A second example, is the Sanofi blockbuster, Menactra, which is a quadrivalent meningococal vaccine designed for serotypes A, C, Y and W 135 combined with a diphtheria toxoid conjugate vaccine. After introducing the vaccine in 2007 in the United States the Advisory committee for immunization practices (ACIP) recommended the vaccine for adolescents from 11 to 18 years. In 2011 a number of cases of meningitis in vaccinated adolescents (mean time 3,25 years after vaccination) lead to new recommendations adding a booster at the age of 16 .
In my opinion, this shows that a long term vision in needed, ant this kind of vision is rather inconsistent with the way the decisions are taken in this field.
 Nicolas P Klein and coll, Waning Protection after Fifth Dose of Acellular Pertussis Vaccine in Children. N Engl J Med 2012; 367:1012-1019
 Seppa N. Whooping cough bounces back. Science News, april 2014. https://www.sciencenews.org/article/whooping-cough-bounces-back
Competing interests: No competing interests
We read with interest Natasha Crowcroft and colleagues’ analysis of the controversies surrounding decisions about public funding of the novel menB vaccine Bexsero1.
In their analysis the authors strongly imply that lobbying and pressure from clinicians, meningitis charities and the vaccine manufacturer caused the Joint Committee on Vaccination and Immunisation (JCVI) in the UK to amend their initial negative recommendation of the vaccine to a positive one. In fact the change in recommendation was as a result of updated evidence following a formal stakeholder consultation initiated by the JCVI at the same time as their interim negative recommendation was published2.
As a stakeholder, Meningitis Research Foundation was pleased to have the opportunity to respond to this consultation and submit new information not previously taken into account3. This included, inter alia, the high NHS costs of litigation as a result of medical negligence claims and new quantifiable data on the detrimental health effects to close family members of those who survived this disease. The adaptation of the initial decision was in truth the mark of a fair and just process taking into account newly available evidence rather than the JCVI bowing to public pressure.
We are however, in agreement with the authors when they suggest that evidence, economics and ethics should be treated with equal importance when it comes to deciding whether to publicly fund vaccines. We agree that ethics can sometimes be the poorer partner in the decision making process and that a more robust framework that takes ethical considerations into account is needed for the evaluation of vaccines. However, some of the examples of ethical consideration used by the authors to back up their arguments we believe were actually considered in the JCVI’s deliberations on Bexsero.
Potential unintended negative effects of vaccination should always be an important consideration when deciding whether to implement vaccines, but we strongly disagree with the sentiment that “the vaccine schedule is already so full that parents and healthcare professionals are objecting to giving further vaccines at any single visit”, a sentiment the authors back up with a citation more than 20 years old. We agree that public acceptance of potential new vaccines is of extreme importance. However, if the UK had taken such a conservative attitude towards vaccine introduction 20 years ago then we would have forgone the public health benefits afforded from numerous vaccines that successfully protect us against group C meningococcal disease, pneumococcal disease, HPV, rotavirus and influenza. It is also important to note that despite numerous new vaccines being introduced to the UK schedule over the past 20 years we have maintained an enviable vaccination uptake rate of over 90% amongst the under 5s4.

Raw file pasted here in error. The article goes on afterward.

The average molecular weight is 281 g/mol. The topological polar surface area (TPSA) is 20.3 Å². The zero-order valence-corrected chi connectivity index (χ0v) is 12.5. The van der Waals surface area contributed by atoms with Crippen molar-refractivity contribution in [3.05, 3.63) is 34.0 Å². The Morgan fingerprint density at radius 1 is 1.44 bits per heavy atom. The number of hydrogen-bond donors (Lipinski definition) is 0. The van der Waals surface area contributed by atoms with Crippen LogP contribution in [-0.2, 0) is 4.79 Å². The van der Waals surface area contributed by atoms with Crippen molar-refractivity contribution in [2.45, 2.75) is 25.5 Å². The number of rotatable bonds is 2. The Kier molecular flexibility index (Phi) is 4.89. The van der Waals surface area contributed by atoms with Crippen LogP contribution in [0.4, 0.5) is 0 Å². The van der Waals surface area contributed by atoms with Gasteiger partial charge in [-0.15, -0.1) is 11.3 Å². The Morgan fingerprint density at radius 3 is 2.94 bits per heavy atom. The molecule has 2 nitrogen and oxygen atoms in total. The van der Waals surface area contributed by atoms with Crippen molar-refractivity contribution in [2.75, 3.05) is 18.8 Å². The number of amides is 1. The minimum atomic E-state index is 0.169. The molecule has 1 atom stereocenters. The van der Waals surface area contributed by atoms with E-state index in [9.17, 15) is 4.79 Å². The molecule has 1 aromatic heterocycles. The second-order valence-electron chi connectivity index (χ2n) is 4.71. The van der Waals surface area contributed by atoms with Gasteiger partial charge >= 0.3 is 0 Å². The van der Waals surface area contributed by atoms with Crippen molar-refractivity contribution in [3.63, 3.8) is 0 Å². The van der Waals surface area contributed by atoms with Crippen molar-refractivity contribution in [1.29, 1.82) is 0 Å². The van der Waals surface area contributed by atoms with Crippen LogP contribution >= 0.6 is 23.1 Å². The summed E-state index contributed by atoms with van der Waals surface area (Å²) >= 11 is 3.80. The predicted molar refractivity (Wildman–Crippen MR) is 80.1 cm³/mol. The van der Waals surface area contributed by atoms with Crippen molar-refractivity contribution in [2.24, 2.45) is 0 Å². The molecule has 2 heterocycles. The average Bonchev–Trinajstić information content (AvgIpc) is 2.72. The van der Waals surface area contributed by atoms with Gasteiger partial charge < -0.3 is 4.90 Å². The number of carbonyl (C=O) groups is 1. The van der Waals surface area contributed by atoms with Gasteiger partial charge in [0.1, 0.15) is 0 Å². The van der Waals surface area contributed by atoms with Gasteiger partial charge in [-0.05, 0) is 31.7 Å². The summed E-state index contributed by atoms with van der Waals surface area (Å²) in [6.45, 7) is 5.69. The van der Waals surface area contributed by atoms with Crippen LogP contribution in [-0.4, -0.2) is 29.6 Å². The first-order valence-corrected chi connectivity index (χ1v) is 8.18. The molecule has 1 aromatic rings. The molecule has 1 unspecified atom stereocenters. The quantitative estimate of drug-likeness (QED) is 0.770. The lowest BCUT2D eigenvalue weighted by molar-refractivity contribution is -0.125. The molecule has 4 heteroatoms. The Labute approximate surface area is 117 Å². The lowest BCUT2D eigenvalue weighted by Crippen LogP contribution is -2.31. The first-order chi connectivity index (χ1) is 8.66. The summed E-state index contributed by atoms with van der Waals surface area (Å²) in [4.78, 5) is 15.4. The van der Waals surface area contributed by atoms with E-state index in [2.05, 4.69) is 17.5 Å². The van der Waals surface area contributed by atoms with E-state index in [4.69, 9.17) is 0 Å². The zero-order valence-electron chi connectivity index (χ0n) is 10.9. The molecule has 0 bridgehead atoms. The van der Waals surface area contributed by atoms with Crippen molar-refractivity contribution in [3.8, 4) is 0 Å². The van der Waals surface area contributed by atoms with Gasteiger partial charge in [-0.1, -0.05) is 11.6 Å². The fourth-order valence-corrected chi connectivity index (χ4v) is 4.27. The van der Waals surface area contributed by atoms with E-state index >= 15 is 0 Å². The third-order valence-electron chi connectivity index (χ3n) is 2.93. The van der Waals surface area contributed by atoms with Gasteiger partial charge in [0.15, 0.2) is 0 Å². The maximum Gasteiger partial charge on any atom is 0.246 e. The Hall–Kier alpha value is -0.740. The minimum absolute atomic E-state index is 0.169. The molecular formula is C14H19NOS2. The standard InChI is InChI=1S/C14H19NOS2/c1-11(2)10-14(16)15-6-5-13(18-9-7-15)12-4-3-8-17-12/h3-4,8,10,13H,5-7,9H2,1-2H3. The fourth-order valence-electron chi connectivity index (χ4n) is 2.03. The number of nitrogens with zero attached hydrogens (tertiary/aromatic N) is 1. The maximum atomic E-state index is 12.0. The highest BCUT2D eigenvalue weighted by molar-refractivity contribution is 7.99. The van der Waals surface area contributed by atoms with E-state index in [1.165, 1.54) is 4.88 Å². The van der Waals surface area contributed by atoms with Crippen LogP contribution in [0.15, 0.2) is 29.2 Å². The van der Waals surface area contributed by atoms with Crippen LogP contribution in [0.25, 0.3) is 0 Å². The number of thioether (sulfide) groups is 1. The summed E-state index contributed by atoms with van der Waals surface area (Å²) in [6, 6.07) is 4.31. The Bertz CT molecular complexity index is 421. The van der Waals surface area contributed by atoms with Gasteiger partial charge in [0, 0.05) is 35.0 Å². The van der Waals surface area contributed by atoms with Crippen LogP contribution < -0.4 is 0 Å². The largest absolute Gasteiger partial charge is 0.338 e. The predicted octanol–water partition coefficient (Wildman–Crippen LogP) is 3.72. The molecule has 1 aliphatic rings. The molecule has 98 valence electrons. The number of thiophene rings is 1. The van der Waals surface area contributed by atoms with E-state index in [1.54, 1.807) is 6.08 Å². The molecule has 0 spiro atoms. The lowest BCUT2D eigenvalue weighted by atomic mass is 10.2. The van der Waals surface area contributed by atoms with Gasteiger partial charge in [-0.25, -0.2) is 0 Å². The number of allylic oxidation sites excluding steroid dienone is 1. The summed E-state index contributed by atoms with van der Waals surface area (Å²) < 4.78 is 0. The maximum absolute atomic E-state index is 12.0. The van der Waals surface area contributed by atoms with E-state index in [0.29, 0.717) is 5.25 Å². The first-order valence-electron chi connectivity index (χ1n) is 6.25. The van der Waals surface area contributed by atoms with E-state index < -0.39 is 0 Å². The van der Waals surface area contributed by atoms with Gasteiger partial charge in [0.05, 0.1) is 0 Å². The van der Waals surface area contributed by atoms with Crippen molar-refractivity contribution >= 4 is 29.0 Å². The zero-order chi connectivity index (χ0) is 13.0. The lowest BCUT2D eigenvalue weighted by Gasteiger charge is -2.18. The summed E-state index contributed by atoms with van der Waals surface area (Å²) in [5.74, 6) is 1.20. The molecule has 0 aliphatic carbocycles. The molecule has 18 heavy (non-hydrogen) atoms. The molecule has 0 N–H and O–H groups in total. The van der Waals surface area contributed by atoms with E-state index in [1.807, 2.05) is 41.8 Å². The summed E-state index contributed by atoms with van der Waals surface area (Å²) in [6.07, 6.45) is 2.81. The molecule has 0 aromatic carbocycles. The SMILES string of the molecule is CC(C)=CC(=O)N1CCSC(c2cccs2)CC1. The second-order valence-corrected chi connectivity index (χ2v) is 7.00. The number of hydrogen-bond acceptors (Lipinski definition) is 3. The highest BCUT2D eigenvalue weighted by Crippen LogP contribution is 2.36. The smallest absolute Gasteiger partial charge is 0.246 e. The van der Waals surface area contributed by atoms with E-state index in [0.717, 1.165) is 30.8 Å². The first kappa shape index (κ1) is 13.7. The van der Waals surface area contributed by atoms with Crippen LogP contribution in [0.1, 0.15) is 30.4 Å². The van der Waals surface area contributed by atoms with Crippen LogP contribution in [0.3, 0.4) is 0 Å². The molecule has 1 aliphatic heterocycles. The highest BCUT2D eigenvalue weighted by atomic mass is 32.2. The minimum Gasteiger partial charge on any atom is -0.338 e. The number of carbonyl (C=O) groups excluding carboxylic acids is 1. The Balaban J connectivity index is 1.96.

The authors state that “adverse events may affect public acceptability of other routine vaccines” and imply that this was not considered by the JCVI when making their decision on Bexsero. In fact, attitudinal research on the likely acceptability by parents and uptake of meningococcal B vaccine was considered by the JCVI meningococcal subgroup5. The research suggested that a vaccine against meningococcal serogroup B would be welcomed by parents who did not regard a potentially higher rate of post-vaccination fever with particular concern as this could be managed by use of paracetamol.
The JCVI considered clinical trials data from nearly 8,000 people including more than 5,000 infants and toddlers 6-9, which demonstrated that Bexsero had a good safety profile. It is also important to note that new data and real-world experience of using Bexsero is growing all the time. Nearly 17,000 students in the US were vaccinated in response to an outbreak of MenB disease at Princeton University in late 2013 and the University of California, Santa Barbara in early 2014. Additionally, in the summer of 2014 over 45,000 people between 2 months to 20 years of age, were vaccinated as part of a public immunisation program in the Saguenay-Lac-St-Jean region of Quebec, Canada10. No serious adverse events were reported following the program and rates of fever and local reactions were similar to that of other routine immunisations. The vaccine has also been administered to nearly 4,000 students at the University of Bristol with no serious adverse events reported.
It has become apparent from the controversy surrounding decisions about whether Bexsero should be publicly funded that the framework for CEA is inherently biased against interventions that prevent uncommon but severe illnesses in children for the following reasons: